Snow Globes

Turn old jars into wintry wonderlands
  • Repurpose: Snow Globes

    Click through the slideshow to see how to make mason jars into snow globes.

  • Repurpose: Snow Globes

    What You'll Need

    • Glass jar with water-tight lid
    • Figurine
    • Sandpaper
    • Waterproof glue (such as E6000*)
    • Distilled water
    • Vegetable glycerin
    • Glitter or aluminum foil

    * Author's note: E6000 is toxic. It contains perchloroethylene, also known as tetrachloroethylene, an ingredient used in dry cleaning. Read the EPA fact sheet about perchloroethylene. You can avoid personal ill-effects by using it in a well-ventilated room and preventing skin contact. The challenge with the snow globes is to find a glue that is truly waterproof enough to bind the plastic object to the lid once permanently submerged in water. In fact, I tried several kinds of glue before E6000, but none held. One reader suggests using Liquid Fusion clear urethane glue, a nontoxic brand that claims to be waterproof, and I am very curious to know if it really does the trick. 

  • Repurpose: Snow Globes

    Step 1: Make sure the jar is clean and dry. Roughen the inside of the lid and the bottom of the figurine to help the glue bond.

  • Repurpose: Snow Globes

    Step 2: Apply glue to the bottom of the figurine and place it on the bottom of the lid. Allow time for the glue to dry (E6000 takes 24 hours to fully set).

  • Repurpose: Snow Globes

    Step 3: Fill the jar with distilled water. Add about a teaspoon of glycerin and a teaspoon of glitter.*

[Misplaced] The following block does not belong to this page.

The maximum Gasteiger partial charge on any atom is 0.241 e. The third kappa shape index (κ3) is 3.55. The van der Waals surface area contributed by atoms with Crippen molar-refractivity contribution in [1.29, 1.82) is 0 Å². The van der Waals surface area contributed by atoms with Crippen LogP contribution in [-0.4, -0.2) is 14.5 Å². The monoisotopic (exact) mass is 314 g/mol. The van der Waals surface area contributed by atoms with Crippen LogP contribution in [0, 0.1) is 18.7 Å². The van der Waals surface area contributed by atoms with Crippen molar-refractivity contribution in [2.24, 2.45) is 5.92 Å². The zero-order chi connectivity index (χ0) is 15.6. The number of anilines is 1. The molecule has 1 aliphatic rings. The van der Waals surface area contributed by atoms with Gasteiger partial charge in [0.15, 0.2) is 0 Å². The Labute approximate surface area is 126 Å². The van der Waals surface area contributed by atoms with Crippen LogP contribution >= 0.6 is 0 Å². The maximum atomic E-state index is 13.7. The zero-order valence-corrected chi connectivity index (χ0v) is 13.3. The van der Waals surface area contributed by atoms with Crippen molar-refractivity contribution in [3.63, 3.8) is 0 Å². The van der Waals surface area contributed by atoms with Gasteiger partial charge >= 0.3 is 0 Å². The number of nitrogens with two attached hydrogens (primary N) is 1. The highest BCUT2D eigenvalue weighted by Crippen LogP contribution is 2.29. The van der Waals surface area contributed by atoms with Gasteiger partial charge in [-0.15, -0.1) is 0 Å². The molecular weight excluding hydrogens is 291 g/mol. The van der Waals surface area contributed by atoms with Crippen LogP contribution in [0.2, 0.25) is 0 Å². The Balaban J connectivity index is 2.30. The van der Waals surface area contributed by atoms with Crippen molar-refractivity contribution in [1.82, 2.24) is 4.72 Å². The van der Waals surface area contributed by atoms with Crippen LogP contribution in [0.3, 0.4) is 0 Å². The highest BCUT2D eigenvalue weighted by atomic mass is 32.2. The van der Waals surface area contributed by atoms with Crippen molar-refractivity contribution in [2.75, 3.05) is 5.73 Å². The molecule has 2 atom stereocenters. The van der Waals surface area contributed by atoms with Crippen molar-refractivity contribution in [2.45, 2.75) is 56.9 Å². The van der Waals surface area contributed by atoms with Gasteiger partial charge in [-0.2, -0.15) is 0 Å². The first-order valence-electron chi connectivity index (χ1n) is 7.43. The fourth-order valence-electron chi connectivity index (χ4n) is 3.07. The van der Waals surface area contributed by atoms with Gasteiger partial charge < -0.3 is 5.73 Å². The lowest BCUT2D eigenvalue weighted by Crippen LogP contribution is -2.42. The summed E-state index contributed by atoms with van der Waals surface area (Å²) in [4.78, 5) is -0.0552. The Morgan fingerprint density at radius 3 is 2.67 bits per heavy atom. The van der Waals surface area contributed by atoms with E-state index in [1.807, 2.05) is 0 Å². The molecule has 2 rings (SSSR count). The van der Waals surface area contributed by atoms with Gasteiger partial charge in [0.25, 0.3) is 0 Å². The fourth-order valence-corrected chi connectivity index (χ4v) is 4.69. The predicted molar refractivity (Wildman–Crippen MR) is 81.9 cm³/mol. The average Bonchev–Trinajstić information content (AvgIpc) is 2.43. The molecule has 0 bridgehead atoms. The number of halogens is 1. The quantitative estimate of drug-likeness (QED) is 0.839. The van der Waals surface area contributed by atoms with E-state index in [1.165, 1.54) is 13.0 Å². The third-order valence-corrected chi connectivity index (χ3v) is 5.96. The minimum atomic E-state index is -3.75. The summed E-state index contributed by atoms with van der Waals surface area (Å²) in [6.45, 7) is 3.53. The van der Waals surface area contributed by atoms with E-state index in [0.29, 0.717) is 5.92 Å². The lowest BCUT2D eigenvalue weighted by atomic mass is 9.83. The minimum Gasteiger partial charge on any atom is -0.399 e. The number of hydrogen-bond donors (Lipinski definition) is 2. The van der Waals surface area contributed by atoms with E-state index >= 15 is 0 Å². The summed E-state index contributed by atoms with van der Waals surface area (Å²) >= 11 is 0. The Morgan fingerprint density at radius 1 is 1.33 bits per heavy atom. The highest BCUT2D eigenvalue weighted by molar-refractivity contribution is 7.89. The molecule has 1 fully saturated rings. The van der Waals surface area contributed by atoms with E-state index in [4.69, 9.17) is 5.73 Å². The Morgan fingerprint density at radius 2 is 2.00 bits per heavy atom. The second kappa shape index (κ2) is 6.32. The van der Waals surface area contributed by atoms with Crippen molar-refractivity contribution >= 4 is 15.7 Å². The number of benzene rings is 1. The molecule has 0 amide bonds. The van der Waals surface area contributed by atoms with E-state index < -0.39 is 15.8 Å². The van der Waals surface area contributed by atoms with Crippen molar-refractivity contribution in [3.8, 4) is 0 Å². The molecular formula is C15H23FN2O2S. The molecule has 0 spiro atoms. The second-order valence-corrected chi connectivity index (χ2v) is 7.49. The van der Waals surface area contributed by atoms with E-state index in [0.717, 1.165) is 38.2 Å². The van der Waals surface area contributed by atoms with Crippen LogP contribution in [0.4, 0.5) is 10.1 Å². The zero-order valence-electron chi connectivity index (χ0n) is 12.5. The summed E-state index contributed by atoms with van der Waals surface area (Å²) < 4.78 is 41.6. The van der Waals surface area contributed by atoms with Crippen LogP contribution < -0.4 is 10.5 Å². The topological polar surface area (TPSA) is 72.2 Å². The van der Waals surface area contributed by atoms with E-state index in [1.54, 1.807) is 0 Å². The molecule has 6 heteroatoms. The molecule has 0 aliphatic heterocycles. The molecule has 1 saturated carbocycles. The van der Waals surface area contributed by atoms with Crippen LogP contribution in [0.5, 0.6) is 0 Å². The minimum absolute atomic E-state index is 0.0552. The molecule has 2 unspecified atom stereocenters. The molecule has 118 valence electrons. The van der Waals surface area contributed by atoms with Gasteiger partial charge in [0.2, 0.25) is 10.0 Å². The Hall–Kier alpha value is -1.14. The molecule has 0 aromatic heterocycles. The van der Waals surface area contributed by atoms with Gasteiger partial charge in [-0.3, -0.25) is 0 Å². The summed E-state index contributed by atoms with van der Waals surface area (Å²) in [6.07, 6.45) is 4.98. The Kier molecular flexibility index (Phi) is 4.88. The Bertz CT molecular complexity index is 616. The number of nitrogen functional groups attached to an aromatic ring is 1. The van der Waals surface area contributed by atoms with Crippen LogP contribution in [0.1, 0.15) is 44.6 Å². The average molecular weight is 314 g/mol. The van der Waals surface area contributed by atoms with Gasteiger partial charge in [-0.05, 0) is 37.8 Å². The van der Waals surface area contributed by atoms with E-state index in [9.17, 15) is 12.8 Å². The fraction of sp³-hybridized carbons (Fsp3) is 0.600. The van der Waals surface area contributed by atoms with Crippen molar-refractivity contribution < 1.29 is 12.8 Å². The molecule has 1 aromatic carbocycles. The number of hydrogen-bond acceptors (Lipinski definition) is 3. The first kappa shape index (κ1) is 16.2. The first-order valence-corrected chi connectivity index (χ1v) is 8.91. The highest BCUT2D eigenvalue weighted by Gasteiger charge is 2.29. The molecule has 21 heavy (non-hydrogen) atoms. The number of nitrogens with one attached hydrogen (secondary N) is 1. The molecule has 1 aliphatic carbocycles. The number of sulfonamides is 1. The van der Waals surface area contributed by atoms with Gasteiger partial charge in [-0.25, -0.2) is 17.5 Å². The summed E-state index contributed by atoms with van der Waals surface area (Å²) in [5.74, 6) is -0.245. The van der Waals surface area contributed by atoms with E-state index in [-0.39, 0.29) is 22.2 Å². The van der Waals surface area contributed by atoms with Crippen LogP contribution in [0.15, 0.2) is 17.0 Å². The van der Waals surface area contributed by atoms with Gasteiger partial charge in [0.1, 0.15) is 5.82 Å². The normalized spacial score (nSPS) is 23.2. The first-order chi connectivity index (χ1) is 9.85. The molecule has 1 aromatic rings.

* Most store-bought glitter is basically ground-up plastic. A more environmentally friendly option is to use some (hopefully repurposed) aluminum foil and a hole punch to make glittery discs for your snow globe. If you have a suggestion for an alternative to store-bought glitter, leave a comment below.

  • Repurpose: Snow Globes

    Step 4: Fasten on the lid. Check the water line and add more water if necessary (the water should overflow a little when you put on the lid).

At the start of the holiday season, I tend to get a little grandiose. "This year," I tell myself, "instead of buying stuff to give away, I'll sew, can, bake, and craft all of my gifts, just like the pioneers did!"

Then reality sets in, and I have to give myself a pep talk: "Nice idea, but since you're not Martha Stewart, how about scaling it down a bit? Pick one thing that looks fun to make—something that won't be too time-consuming and won't stress you out. Something that, hopefully, people will enjoy receiving."

Snow globes, which I've always loved, fit the bill perfectly. All I needed for this project were jars (I have lots of jars!), glitter, and some trinkets I had lying around my house; now, instead of worrying about their end life, I could suspend them in a wintry wonderland for someone else to contemplate.

I glued figurines to lids and added distilled water, a bit of glycerin for viscosity, and a spoonful of glitter—and created a homemade blizzard.

These tchotchkes aren't going to save the world, but they didn't travel thousands of miles from a warehouse to a store, they aren't wrapped in wasteful packaging, and, most important, rather than thinking big and doing nothing, I started small and had fun thinking globe-ally.


No special skills are required.


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